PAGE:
A recent Centers for Disease Control and Prevention (CDC) study, The Economic Burden of Child Maltreatment in the United States and Implications for Prevention, outlines the costs associated with confirmed cases of child maltreatment (CM) including, physical abuse, sexual abuse, psychological abuse and neglect. In particular, the study focuses on the following major types of costs that are associated with CM: health care costs (short- and long-term, including physical and mental health), productivity losses, child welfare costs, criminal justice costs, and special education costs. Looking at the confirmed cases of fatal and non-fatal CM from fiscal year 2008, the study estimates that the approximately 579,000 substantiated cases of nonfatal CM and 1,740 cases of fatal CM that year result in a total economic burden of $124 billion. When broken down, the findings show that each death due to child maltreatment had a lifetime cost of about $1.3 million, while the lifetime cost for each victim of child maltreatment who lived was $210,012.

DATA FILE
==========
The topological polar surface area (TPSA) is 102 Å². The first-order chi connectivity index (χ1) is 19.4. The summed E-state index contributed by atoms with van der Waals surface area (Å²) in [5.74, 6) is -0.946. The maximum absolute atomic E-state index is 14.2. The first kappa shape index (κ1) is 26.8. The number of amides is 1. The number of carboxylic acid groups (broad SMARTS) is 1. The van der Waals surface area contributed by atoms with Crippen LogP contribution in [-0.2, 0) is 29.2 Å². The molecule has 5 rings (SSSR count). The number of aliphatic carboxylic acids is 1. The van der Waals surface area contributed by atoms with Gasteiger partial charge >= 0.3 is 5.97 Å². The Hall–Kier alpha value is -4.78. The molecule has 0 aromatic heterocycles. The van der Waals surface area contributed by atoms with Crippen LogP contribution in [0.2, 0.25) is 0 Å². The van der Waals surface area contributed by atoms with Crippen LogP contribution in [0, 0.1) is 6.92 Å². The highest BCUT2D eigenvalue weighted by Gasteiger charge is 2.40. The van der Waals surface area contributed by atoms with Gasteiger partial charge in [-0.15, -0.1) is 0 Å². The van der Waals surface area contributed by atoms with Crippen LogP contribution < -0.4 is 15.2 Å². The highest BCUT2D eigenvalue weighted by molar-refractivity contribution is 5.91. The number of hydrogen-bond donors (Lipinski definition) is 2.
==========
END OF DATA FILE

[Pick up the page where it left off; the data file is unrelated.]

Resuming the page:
The study highlights some evidence-based strategies for addressing CM, including a promising array of prevention and intervention programs with great potential to reduce the economic burden of maltreatment. Although longitudinal research on the economic burden of fatal and non-fatal CM is still very limited, the study suggests that in economic terms the burden is so substantial that the benefits of prevention will likely outweigh the costs for effective programs.